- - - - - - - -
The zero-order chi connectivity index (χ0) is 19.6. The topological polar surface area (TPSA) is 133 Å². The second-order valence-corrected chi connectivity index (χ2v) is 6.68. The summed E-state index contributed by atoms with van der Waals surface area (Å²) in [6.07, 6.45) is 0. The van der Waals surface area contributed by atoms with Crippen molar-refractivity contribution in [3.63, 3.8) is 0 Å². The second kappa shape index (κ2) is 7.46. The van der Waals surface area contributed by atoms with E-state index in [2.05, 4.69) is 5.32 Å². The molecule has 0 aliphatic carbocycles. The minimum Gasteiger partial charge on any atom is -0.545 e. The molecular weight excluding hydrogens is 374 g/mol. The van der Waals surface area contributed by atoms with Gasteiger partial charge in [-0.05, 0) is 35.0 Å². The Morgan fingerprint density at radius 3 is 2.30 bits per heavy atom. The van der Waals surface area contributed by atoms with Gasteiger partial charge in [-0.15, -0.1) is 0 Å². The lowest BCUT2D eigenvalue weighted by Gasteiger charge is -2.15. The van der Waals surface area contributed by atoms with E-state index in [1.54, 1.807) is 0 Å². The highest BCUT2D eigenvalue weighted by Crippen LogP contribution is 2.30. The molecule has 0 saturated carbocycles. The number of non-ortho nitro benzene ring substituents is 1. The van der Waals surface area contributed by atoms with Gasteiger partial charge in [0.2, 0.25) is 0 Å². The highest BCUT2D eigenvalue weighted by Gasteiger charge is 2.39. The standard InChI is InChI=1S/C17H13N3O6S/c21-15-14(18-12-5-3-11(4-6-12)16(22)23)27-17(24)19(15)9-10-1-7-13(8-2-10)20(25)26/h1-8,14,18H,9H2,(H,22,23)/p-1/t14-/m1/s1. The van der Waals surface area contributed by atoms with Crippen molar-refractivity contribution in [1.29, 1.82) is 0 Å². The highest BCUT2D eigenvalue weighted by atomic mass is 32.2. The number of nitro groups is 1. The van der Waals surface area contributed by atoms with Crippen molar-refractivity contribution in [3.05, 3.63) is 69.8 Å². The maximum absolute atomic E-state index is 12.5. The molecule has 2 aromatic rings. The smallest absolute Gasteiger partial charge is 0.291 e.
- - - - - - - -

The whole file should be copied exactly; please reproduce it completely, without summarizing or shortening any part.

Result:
The zero-order chi connectivity index (χ0) is 19.6. The topological polar surface area (TPSA) is 133 Å². The second-order valence-corrected chi connectivity index (χ2v) is 6.68. The summed E-state index contributed by atoms with van der Waals surface area (Å²) in [6.07, 6.45) is 0. The van der Waals surface area contributed by atoms with Crippen molar-refractivity contribution in [3.63, 3.8) is 0 Å². The second kappa shape index (κ2) is 7.46. The van der Waals surface area contributed by atoms with E-state index in [2.05, 4.69) is 5.32 Å². The molecule has 0 aliphatic carbocycles. The minimum Gasteiger partial charge on any atom is -0.545 e. The molecular weight excluding hydrogens is 374 g/mol. The van der Waals surface area contributed by atoms with Gasteiger partial charge in [-0.05, 0) is 35.0 Å². The Morgan fingerprint density at radius 3 is 2.30 bits per heavy atom. The van der Waals surface area contributed by atoms with Gasteiger partial charge in [-0.15, -0.1) is 0 Å². The lowest BCUT2D eigenvalue weighted by Gasteiger charge is -2.15. The van der Waals surface area contributed by atoms with E-state index in [1.54, 1.807) is 0 Å². The highest BCUT2D eigenvalue weighted by Crippen LogP contribution is 2.30. The molecule has 0 saturated carbocycles. The number of non-ortho nitro benzene ring substituents is 1. The van der Waals surface area contributed by atoms with Gasteiger partial charge in [0.2, 0.25) is 0 Å². The highest BCUT2D eigenvalue weighted by Gasteiger charge is 2.39. The standard InChI is InChI=1S/C17H13N3O6S/c21-15-14(18-12-5-3-11(4-6-12)16(22)23)27-17(24)19(15)9-10-1-7-13(8-2-10)20(25)26/h1-8,14,18H,9H2,(H,22,23)/p-1/t14-/m1/s1. The van der Waals surface area contributed by atoms with Crippen molar-refractivity contribution in [1.29, 1.82) is 0 Å². The highest BCUT2D eigenvalue weighted by atomic mass is 32.2. The number of nitro groups is 1. The van der Waals surface area contributed by atoms with Crippen molar-refractivity contribution in [3.05, 3.63) is 69.8 Å². The maximum absolute atomic E-state index is 12.5. The molecule has 2 aromatic rings. The smallest absolute Gasteiger partial charge is 0.291 e.